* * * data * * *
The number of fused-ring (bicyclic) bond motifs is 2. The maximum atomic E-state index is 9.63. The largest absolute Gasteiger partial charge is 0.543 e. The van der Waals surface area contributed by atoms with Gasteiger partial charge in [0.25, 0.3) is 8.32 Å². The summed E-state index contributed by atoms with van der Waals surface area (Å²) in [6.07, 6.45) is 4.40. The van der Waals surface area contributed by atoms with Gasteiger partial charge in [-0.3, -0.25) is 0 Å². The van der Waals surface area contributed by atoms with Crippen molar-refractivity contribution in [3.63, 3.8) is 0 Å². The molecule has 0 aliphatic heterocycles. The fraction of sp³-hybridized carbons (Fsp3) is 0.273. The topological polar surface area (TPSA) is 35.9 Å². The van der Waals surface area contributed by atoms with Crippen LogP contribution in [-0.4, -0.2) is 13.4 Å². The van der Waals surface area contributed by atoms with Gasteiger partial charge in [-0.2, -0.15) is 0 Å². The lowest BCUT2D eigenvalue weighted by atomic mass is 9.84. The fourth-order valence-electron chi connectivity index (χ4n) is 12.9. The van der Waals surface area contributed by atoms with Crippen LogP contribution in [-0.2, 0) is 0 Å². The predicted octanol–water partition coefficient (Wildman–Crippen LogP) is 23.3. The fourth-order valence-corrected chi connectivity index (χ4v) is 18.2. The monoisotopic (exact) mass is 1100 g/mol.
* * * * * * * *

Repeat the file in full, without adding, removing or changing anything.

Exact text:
The number of fused-ring (bicyclic) bond motifs is 2. The maximum atomic E-state index is 9.63. The largest absolute Gasteiger partial charge is 0.543 e. The van der Waals surface area contributed by atoms with Gasteiger partial charge in [0.25, 0.3) is 8.32 Å². The summed E-state index contributed by atoms with van der Waals surface area (Å²) in [6.07, 6.45) is 4.40. The van der Waals surface area contributed by atoms with Gasteiger partial charge in [-0.3, -0.25) is 0 Å². The van der Waals surface area contributed by atoms with Crippen molar-refractivity contribution in [3.63, 3.8) is 0 Å². The molecule has 0 aliphatic heterocycles. The fraction of sp³-hybridized carbons (Fsp3) is 0.273. The topological polar surface area (TPSA) is 35.9 Å². The van der Waals surface area contributed by atoms with Crippen LogP contribution in [-0.4, -0.2) is 13.4 Å². The van der Waals surface area contributed by atoms with Gasteiger partial charge in [-0.2, -0.15) is 0 Å². The lowest BCUT2D eigenvalue weighted by atomic mass is 9.84. The fourth-order valence-electron chi connectivity index (χ4n) is 12.9. The van der Waals surface area contributed by atoms with Crippen LogP contribution in [-0.2, 0) is 0 Å². The predicted octanol–water partition coefficient (Wildman–Crippen LogP) is 23.3. The fourth-order valence-corrected chi connectivity index (χ4v) is 18.2. The monoisotopic (exact) mass is 1100 g/mol.